I continue to retain an interest in more ‘traditional’ forms of medical, health, social and political histories, with a focus on South Asia and its disaporas. I am currently completing books and articles dealing with the histories of smallpox eradication programme in India in the 1950s and 1960s, the birth and expansion of the World Health Organization between 1948 and 1980, the response to the AIDS pandemic in India in the 1980s and 1990s, South Asian practitioners in the British National Health Service, the connected development of urban and rural healthcare in colonial Bombay providence/independent Maharashtra State, and contemporary malaria elimination and eradication programmes in global, international and national health (drawing on templates from Sri Lanka’s successful elimination of the disease). That said, I continually seek to enrich such work through interdisciplinary and international collaboration, which I consider central to the creation of racially inclusive and socially impactful pedagogical practice.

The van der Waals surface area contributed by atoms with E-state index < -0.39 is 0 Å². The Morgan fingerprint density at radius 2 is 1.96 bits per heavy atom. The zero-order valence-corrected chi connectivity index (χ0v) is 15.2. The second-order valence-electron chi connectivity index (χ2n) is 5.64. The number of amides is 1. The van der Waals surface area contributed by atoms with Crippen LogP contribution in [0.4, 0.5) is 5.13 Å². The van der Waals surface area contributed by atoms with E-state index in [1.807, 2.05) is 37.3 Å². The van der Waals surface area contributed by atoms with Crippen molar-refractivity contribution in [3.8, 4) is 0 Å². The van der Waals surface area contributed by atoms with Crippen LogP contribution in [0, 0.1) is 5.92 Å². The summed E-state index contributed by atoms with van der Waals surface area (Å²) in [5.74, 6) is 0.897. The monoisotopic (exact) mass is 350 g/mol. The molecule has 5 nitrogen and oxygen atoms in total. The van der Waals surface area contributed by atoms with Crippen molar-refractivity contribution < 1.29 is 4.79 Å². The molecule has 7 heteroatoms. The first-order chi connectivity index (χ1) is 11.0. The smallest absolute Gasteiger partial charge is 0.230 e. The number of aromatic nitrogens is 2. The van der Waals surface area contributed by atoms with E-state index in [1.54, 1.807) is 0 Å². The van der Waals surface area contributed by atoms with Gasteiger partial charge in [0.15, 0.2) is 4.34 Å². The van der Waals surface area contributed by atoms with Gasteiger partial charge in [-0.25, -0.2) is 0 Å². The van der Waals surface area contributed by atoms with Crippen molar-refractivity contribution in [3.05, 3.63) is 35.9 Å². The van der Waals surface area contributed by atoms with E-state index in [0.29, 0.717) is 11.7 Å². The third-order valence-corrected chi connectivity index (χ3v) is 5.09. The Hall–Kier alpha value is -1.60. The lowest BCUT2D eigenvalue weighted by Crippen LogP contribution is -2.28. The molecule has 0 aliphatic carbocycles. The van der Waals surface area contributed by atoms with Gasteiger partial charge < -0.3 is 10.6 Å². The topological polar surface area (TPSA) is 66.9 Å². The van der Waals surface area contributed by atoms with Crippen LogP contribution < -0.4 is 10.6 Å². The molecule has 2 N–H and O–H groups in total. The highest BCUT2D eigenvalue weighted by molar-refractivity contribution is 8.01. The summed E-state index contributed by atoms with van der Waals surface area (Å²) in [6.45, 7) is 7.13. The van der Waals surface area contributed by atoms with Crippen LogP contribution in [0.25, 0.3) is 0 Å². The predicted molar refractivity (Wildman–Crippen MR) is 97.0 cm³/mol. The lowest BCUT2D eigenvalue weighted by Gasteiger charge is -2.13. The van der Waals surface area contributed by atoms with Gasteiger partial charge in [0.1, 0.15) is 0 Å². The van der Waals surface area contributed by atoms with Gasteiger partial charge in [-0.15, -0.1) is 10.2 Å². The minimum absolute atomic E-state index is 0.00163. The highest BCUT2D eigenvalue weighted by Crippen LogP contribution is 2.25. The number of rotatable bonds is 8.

I also combine this research and pedagogical experience to engage and inform the media globally, and have appeared in radio and TV programmes on wide-ranging health- and politics-related themes produced by the UK’s BBC, Channel 4, LBC, Times Radio and others. I acted as expert advisor to a BAFTA winning secondary school resource on the history of smallpox produced by Timelines TV.<h4>Research projects</h4> <p>Any research projects I'm currently working on will be listed below. Our list of all <a href="https://ahc.leeds.ac.uk/dir/research-projects">research projects</a> allows you to view and search the full list of projects in the faculty.</p>
- B.A. (Hons.) History, St. Stephen's College, University of Delhi, India
- M.A. in Modern History, Centre for Historical Studies, Jawaharlal Nehru University, New Delhi, India
- Ph.D in History, School of Oriental and African Studies, University of London, UK
I am involved in supervising PhDs and MAs by Research, as well as teaching on MA and BA programmes.<h4>Postgraduate research opportunities</h4> <p>We welcome enquiries from motivated and qualified applicants from all around the world who are interested in PhD study. Our <a href="https://phd.leeds.ac.uk">research opportunities</a> allow you to search for projects and scholarships.</p>